St. George’s mayoral candidates debated about public concern over drug and alcohol rehabilitation facilities, water conservation and public property changes at the Gardner Center Tuesday night in anticipation of next month’s election.
Although there were many empty chairs and about 75 community members present, Mayor Daniel McArthur said It was one of the best turnouts they have had.
A question was asked about the possibilities of a new recreational facility like the one in Washington, which is operating at a loss.
“Most rec centers operate at a loss; we should maintain what we have,” Contending Candidate Jon Pike said.
Both candidates agreed the private sector would profit from such a center if there is a community need.
“The city should not be in competition, [if there is a need] then the private sector can do it,” said McArthur.
The candidates were asked for their feelings on the Lake Powell pipe line and what they foresaw happening with the project.
McArthur and Pike said if it became a necessity, they would be in support of such a project.
It should be researched and not done at max cost, Pike said.
They both favored working on local water conservation first.
A hot topic is the old Electric Theater, located on 68 E. Tabernacle, purchased by the city. Both candidates suggested it could be turned into a preforming arts center to support all local acts.
A question concerning the good ol’ boys of St.George was brought to the floor. The Mayor said he is content with current city operations.
Pike said he could see room for more communication within the community for bidders and community involvement in general.
Both candidates were friendly and run close in their optimism for the city of St. George.
The Mayor talked about living his life here and closed with expressing his love of St. George.
Pike expressed his concern for St. George needing a set vision, more transparency and defined values.
“It would help set [a standard] and hold ‘us’ accountable,” Pike said.
On the sidelines after the debate Pike explained his closing remarks.
“Yes, that is why the question about the good ol’ boys was asked. It would leave less for the public to wonder about when something happens in the community,” he said.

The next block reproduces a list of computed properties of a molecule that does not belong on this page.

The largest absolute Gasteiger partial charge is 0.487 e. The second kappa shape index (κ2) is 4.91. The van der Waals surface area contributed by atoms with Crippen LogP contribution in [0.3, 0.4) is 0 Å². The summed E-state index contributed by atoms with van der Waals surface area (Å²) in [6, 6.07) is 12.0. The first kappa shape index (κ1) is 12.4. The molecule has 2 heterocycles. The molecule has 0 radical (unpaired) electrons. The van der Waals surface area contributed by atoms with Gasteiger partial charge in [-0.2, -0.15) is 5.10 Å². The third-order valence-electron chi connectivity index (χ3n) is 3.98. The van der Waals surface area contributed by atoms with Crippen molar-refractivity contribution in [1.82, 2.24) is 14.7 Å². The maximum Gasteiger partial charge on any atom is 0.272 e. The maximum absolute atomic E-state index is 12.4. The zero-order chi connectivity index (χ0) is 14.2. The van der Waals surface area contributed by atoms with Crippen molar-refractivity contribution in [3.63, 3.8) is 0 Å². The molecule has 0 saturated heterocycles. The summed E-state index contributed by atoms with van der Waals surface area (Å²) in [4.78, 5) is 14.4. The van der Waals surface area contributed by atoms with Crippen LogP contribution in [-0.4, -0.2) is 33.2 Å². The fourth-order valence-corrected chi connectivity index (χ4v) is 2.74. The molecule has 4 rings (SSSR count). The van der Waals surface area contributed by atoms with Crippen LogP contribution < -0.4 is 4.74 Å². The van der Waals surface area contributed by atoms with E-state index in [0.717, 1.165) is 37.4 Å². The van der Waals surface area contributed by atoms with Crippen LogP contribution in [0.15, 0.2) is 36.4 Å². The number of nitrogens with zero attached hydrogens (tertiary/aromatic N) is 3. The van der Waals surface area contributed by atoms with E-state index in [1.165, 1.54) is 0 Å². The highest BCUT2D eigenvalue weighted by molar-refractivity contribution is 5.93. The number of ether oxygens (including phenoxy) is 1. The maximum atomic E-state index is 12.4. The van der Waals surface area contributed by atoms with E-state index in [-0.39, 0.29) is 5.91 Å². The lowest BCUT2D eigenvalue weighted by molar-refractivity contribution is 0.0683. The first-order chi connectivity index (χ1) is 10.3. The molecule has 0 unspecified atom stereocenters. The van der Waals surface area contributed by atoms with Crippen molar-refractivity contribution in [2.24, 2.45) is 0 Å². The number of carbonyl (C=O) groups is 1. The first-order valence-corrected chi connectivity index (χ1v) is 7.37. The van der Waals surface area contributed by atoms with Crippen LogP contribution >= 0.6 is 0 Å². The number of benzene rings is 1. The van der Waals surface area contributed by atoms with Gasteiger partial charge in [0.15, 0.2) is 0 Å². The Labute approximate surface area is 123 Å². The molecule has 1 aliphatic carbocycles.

The November ballot for St. George also holds two city council seats and a $185 million Special Education Bond.
Many students said they planned to vote. Others were surprised there are upcoming elections.
“Really, who are the candidates?” Darin Small, senior communication major from San Diego said. “No one really knows much about them. Do I vote for the best sign?”
Small not the only one in want of information.
“I might be a communication major, but I did not get the communication about an election.” Emily Flegal, a junior communication major from St. George said, “I’m kind embarrassed. I guess I didn’t pay attention to the signs around town.”
Some students are ready to vote and confused about why otherswouldn’t want to vote.
“Why wouldn’t you vote?” said Mike Nelson, a junior communication major from St. George.“It’s vital to be involved in the community because they make decisions on local issues and vote on local laws.”
Jenessa Nielsen, a senior English major from Spanish Fork, is adamant about voting.
“Yes, I vote,” she said. “Last year was the first year I was old enough to vote. I plan on always voting.”
According to the Washington county website, there is still time to register to vote in the November elections, but not much.
If you would like to vote in the Nov. 5 registration, at the County Clerk office is your only option.
If you are not registered to vote and would like to vote in the Nov. 5 elections, you must register in person with proper ID by Oct. 21 at the County Clerk office, located at 97 East Tabernacle. You may still register online or by mail, but you will not be permitted to vote in this election.
Qualified persons registering in person after Oct. 7 but by Oct. 21 can vote only day of in person at their assigned precinct. See the website for a list of excepted registration identification.